Is Tanning Safe During Pregnancy?Dianna Graveman |13, February 2012
According to the American Cancer Society, the Skin Cancer Foundation, and the Centers for Disease Control and Prevention, tanning--inside or outside--is not safe, regardless of whether you are pregnant. In fact, ask any medical health care professional, and you are likely to hear, "Tanning is bad for you."
But many women (and men) feel that a sun-kissed appearance makes them feel better and look better, and they are not willing to give up the rays. When a woman is pregnant and possibly already feeling a little self-conscious about her temporary change in appearance, it can be difficult to find the motivation to avoid the tanning bed or the beach.
According to the CDC, "indoor tanning exposes users to both UV-A and UV-B rays, which damage the skin and can lead to cancer. Using a tanning bed is particularly dangerous for younger users; people who begin tanning younger than age 35 have a 75% higher risk of melanoma."
The Skin Cancer Foundation reminds us that "a tan, whether you get it on the beach, in a bed, or through incidental exposure, is bad news, any way you acquire it." The foundation says that if your skin is tan, you have sustained skin cell damage.
The American Cancer Society reported that in 2011 alone, more than two million people were expected to be diagnosed with squamous cell and basal cell carcinomas; over seventy thousand cases of melanoma were expected. The rate of melanoma has been increasing for thirty years, probably due to the continued practice of tanning outside and the growing popularity of indoor tanning devices.
Okay, so we know tanning is bad for us. But is it more bad for us during pregnancy? Will it harm an unborn baby?
Apparently, there are no studies that prove the use of inside tanning beds or prolonged exposure to the sun will hurt your unborn child. Experts insist there is no more danger from tanning beds than there is from direct exposure to the sun. However, your health care provide may have suggested you avoid saunas, hot tubs, or other devices that can raise your body temperature, and some studies have suggested that hyperthermia in mothers (becoming overheated) can contribute to spinal malformations in babies. In addition, exposure to UV rays have been linked to folic acid deficiency, which can cause spina bifida and other neural tube defects. This is especially a concern during the first trimester.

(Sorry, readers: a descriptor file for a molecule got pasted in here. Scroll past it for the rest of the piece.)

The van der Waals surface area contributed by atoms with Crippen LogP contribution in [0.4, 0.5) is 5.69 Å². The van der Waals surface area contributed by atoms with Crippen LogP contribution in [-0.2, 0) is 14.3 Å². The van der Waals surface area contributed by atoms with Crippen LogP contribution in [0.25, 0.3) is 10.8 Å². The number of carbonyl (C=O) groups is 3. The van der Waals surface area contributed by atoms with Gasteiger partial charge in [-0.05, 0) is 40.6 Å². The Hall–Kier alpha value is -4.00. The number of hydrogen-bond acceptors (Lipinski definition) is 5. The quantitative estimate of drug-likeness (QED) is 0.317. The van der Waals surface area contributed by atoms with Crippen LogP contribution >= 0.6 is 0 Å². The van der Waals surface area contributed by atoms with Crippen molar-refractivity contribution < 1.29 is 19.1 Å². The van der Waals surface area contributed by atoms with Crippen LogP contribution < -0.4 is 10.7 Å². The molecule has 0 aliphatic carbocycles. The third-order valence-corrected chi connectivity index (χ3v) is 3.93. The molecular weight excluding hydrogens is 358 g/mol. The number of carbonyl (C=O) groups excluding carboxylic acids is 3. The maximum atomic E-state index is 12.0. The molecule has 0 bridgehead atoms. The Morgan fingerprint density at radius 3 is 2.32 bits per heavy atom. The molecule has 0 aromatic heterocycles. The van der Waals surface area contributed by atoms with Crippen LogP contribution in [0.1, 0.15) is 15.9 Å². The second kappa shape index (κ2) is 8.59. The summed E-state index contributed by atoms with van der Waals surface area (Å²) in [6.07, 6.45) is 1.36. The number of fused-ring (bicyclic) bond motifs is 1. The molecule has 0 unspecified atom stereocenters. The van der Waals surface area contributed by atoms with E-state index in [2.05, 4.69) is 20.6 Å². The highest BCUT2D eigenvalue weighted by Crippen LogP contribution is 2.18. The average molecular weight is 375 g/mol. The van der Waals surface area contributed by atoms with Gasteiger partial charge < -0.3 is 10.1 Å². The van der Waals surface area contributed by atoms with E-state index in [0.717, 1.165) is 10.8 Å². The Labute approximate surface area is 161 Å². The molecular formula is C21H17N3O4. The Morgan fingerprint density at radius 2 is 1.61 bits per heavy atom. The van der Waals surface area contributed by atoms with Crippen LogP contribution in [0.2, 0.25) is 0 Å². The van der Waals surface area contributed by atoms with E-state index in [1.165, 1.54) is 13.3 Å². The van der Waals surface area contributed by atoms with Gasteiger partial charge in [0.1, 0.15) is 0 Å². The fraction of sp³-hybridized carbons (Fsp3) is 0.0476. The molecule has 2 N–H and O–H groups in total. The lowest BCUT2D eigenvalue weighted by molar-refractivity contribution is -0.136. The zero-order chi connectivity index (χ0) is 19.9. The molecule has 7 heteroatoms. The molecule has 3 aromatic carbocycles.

And while you may think that sunny glow will enhance your appearance, you are at an increased risk of developing Chloasma, sometimes called "the mask of pregnancy," if you spend prolonged time in the sun or use a tanning device. Chloasma typically presents on the face as irregular brown patches. It is true you can develop this condition even if you avoid the sun, but tanning can darken the appearance of the splotches.
Since pregnancy also increases your skin's sensitivity to the sun, you may be at higher risk for a heat rash or hives, as well.
If you decide to tan while you are pregnant, inside or outside, limit your exposure to avoid becoming overheated, and be aware your skin may be more sensitive to UV rays and that you might be at risk of a burn. Drink plenty of water, and immediately move to someplace cool if you begin to feel light-headed.
If you opt to use a lotion or cream to acquire an artificial tan, it is still preferable to wait until after the first trimester. Many health professionals advise against the use of self-tanning products, because the main ingredient, dihydorxyacetone (DHA), might be absorbed through the skin and, if so, could cross the placenta to your baby. New products are being developed each year, so check with your health care provider if you have concerns.
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